The rules could take effect in just a couple years and would add as much as $350 to a vehicle's price.

The United States Department of Transportation believes that vehicle-to-vehicle (V2V) communication would make driving significantly safer, including preventing around 1,000 deaths a year. The agency is proposing a mandate that would bring a standardized version of the tech to every new vehicle sold in the country.

As the name implies, V2V communication lets vehicles exchange information with each other. Under the DOT’s proposed standard vehicles would send and receive this data to traffic up to 984 feet (300 meters) away, even those not visible to a driver. Each vehicle does not have a specific I.D, and the transmissions don’t include any personal info, which should reduce privacy concerns. The system would then act as an extra backup to existing safety devices. For example, your car’s adaptive cruise control would know about stopped traffic ahead and could react sooner to the situation.

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V2V communication also has the potential of making autonomous vehicles even better. They already have a bounty of sensors, but V2V can sense traffic that’s even farther away. By combining the two, there’s more data that software can use for making decisions about controlling the vehicle.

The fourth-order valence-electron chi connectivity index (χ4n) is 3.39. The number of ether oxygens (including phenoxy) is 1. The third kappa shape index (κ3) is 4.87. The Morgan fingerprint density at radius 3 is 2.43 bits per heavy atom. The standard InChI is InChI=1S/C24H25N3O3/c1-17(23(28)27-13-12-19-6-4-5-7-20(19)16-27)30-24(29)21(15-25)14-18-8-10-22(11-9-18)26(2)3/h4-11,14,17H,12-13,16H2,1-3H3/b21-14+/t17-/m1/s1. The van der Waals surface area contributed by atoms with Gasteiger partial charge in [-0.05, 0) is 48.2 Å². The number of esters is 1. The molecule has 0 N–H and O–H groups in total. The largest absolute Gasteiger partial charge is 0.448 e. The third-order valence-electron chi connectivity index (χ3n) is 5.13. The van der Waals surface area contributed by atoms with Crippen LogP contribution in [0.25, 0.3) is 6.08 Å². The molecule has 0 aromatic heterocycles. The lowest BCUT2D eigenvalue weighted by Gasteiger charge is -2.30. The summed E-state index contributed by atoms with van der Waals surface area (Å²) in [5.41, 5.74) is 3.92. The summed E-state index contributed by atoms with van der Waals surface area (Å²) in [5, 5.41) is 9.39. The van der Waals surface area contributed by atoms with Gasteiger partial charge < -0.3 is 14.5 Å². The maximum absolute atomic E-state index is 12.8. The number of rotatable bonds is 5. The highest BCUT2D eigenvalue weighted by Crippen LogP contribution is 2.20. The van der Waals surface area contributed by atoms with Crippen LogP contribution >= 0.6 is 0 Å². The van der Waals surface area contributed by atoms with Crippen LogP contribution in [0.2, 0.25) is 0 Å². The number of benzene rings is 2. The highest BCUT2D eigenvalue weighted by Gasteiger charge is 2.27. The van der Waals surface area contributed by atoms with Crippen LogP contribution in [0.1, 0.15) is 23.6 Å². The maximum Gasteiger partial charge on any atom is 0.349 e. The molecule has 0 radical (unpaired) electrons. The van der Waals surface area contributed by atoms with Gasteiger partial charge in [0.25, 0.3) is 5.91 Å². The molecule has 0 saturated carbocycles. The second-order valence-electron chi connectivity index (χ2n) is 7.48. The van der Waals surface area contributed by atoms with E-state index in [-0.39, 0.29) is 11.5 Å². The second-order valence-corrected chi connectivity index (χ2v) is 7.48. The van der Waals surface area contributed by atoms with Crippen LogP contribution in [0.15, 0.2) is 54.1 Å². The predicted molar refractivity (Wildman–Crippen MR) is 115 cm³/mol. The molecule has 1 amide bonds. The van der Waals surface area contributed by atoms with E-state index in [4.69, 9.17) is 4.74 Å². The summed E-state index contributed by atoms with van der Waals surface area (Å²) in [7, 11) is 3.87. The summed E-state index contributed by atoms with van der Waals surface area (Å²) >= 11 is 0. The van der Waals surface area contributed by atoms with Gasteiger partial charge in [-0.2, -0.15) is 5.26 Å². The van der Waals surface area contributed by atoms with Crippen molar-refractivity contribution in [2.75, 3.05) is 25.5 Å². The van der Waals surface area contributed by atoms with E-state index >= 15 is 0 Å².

NHTSA estimates the V2V equipment and infrastructure would add $341-$350 to a vehicle’s cost in 2020 and would fall to $209-$235 by 2058. The agency’s calculations indicate the tech would save $54.7 to $74.0 billion after fleet-wide adoption because of the improved safety.

The DOT is now opening up the proposal for public comment for 90 days. Once implemented automakers would need to put the tech on half of their new vehicles within two years, according to Automotive News. The mandate would extend to a company’s entire lineup in four years.

The government is also looking at standardizing Vehicle-to-Infrastructure (V2I) communications. This is similar technology that allows exchanging information with things like traffic lights, stop signs, and even work zones. Audi is already experimenting with a similar system by telling drivers how long until a traffic light changes.

Source: Department of Transportation, Automotive News

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